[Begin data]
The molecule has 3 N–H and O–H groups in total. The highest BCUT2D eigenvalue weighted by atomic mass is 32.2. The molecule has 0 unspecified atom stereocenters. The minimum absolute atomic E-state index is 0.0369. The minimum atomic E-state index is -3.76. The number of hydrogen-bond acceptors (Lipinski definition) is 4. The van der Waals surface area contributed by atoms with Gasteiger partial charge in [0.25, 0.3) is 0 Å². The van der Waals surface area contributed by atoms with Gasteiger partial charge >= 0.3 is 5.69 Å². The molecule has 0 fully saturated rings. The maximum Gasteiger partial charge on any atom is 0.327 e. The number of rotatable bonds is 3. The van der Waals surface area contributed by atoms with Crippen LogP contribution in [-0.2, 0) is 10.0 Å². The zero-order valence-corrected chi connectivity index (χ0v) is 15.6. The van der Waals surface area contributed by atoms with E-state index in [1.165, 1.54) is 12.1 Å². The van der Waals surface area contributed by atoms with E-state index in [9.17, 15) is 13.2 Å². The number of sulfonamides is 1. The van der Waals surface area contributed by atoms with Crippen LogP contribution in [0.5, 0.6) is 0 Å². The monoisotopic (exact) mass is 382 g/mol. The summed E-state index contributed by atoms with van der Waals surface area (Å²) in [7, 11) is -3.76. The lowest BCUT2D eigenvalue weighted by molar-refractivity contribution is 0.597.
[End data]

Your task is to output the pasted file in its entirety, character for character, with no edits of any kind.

The molecule has 3 N–H and O–H groups in total. The highest BCUT2D eigenvalue weighted by atomic mass is 32.2. The molecule has 0 unspecified atom stereocenters. The minimum absolute atomic E-state index is 0.0369. The minimum atomic E-state index is -3.76. The number of hydrogen-bond acceptors (Lipinski definition) is 4. The van der Waals surface area contributed by atoms with Gasteiger partial charge in [0.25, 0.3) is 0 Å². The van der Waals surface area contributed by atoms with Gasteiger partial charge >= 0.3 is 5.69 Å². The molecule has 0 fully saturated rings. The maximum Gasteiger partial charge on any atom is 0.327 e. The number of rotatable bonds is 3. The van der Waals surface area contributed by atoms with Crippen LogP contribution in [-0.2, 0) is 10.0 Å². The zero-order valence-corrected chi connectivity index (χ0v) is 15.6. The van der Waals surface area contributed by atoms with E-state index in [1.165, 1.54) is 12.1 Å². The van der Waals surface area contributed by atoms with E-state index in [9.17, 15) is 13.2 Å². The number of sulfonamides is 1. The van der Waals surface area contributed by atoms with Crippen LogP contribution in [0.5, 0.6) is 0 Å². The monoisotopic (exact) mass is 382 g/mol. The summed E-state index contributed by atoms with van der Waals surface area (Å²) in [7, 11) is -3.76. The lowest BCUT2D eigenvalue weighted by molar-refractivity contribution is 0.597.